Main reason why owner choose to keep the property vacant is to eliminate the headache of being a landlord. Rental income is never a straight shot. It take lots of underlining effort to run a successful rental property. Most renters do not take care of the property to the level of the owner. Many renter thinks you are taking advantage of them; and in a way it is true. Therefore, you are considered very lucky to get the rental check on time every month, and no damage to the property by the end of the term. If you are unlucky, you will end up having a tenant stop paying rent after first month and takes months and $$ to evict them out and end up with a trashed property. Of course you can sue them but likely you will end up with nothing in return for the effort. With the ridiculously high price in Toronto, it is common to be cash flow negative to be rental anyway. Some people will think the little money that come in is not worth the risk and effort.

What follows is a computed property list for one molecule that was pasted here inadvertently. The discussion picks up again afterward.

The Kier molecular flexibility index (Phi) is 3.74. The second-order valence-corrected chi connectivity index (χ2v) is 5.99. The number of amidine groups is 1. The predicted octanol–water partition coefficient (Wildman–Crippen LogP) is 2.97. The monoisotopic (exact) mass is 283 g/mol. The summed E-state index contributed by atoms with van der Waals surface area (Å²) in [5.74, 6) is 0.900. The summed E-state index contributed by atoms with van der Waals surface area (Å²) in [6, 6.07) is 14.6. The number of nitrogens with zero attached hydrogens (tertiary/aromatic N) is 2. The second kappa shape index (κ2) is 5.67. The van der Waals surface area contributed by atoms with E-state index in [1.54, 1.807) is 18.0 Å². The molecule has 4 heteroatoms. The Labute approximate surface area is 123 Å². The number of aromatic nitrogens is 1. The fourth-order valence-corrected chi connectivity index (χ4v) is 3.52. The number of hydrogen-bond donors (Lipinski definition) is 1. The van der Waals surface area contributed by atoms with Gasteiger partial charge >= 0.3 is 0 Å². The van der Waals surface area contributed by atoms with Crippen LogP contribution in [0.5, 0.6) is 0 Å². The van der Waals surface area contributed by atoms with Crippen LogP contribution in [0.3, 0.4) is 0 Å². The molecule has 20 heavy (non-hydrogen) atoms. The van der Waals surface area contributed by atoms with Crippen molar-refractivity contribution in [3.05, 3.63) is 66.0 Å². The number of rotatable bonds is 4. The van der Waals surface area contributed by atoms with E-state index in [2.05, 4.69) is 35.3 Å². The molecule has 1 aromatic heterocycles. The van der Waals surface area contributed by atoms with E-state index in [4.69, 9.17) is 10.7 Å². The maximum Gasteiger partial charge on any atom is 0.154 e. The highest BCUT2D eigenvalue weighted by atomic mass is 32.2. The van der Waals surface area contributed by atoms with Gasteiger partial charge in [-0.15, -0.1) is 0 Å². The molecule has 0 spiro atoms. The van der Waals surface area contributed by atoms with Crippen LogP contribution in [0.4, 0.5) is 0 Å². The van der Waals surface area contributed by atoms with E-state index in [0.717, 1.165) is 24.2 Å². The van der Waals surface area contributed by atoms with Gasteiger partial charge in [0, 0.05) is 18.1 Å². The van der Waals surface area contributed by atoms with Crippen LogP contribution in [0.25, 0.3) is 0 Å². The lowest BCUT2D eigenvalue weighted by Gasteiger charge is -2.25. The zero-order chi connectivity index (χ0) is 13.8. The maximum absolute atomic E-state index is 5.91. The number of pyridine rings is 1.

• Grim 6 years ago

    This doesn’t mean the City of Toronto. This has outlined the GTA.

  • Noah 6 years ago

    The numbers here seem off or misleading. The data says that 63-75% of 2% of GTA homeowners might be subject to a vacancy tax. Doesn’t that suggest a vacant home percentage of 1.26-1.5%, which is significantly lower than 2%? Also, the data doesn’t seem to speak to occasionally occupied homes. Do survey respondents understand that a vacancy tax might apply to such homes too, and thus they are included in the 1.26-1.5%, or not?

    • Michael Z. 6 years ago

      The survey was conducted with GTA homeowners, and they were asked about their second home. The tax would only apply if their second home was in the GTA.

      I do suspect that some of the respondents didn’t understand the questions, because I’ve now read the actual document and the numbers/logic doesn’t make sense. i.e. if only 2% of homes are vacant, why would 25% of them want to sell if there was a vacant home tax?